Crucially, much of the data from the EnergyLab Nordhavn is helping Sousa and colleagues to do just this. For example, using home automation systems, DTU has been able to collect detailed data on the energy consumption and indoor climate of 30 apartments in Nordhavn.
Indeed, to gain knowledge on consumer behaviour and help with future energy efficiency designs, one such flat had 2000 sensors installed measuring heat and carbon dioxide levels. As Sousa says: “We are already using this data in our initial studies.”
In addition, when Nordhavn’s supermarket first opened, Denmark-based heating and cooling business, Danfoss, installed heat recovery units to the building so surplus heat generated by its chillers could be re-used. Sousa and colleagues are also using the data on the heat produced by this supermarket.
At a later stage, Sousa and colleagues would also like to use the electricity data from EnergyLab Nordhavn, including that from the electricity generated by the solar panels on the Copenhagen International School. With its 12,000 solar glass panels, the school features one of the largest solar facades in the world and can generate up to 40% of its annual energy needs.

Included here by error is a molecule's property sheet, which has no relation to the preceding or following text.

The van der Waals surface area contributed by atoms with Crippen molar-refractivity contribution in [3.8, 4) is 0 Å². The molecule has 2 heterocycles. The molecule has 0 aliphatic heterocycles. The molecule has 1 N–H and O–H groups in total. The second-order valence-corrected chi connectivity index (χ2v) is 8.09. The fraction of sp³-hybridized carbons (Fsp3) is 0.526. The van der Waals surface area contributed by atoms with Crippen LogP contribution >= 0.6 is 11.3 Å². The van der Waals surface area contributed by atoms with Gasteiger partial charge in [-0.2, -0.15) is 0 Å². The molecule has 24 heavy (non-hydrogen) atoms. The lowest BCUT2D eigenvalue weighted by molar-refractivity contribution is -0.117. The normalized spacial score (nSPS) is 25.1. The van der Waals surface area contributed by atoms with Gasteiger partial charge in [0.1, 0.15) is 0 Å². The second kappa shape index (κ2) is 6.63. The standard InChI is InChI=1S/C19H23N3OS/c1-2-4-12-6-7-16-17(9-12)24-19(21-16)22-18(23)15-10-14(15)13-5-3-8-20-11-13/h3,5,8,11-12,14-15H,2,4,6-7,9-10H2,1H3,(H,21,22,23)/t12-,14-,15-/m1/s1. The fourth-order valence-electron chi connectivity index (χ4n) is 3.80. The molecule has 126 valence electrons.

“We think that it could be important for EMB3Rs to also look at electricity data – the school at Nordhavn is just covered with solar panels so it will be good to use the data from here as well,” says Sousa.
Copenhagen International School has 12,000 solar glass panels, making this one of the largest solar facades in the world.
But what about the thorny issue of data-sharing? For example, utility companies are often reluctant to exchange customer data with each other and also have concerns over data-leaks following researcher access.
What’s more, research organisations’ data management is also often linked to a project and specific funding. As Greisen highlights: “When funding finishes at the end of the project, then the data-stream is usually terminated.”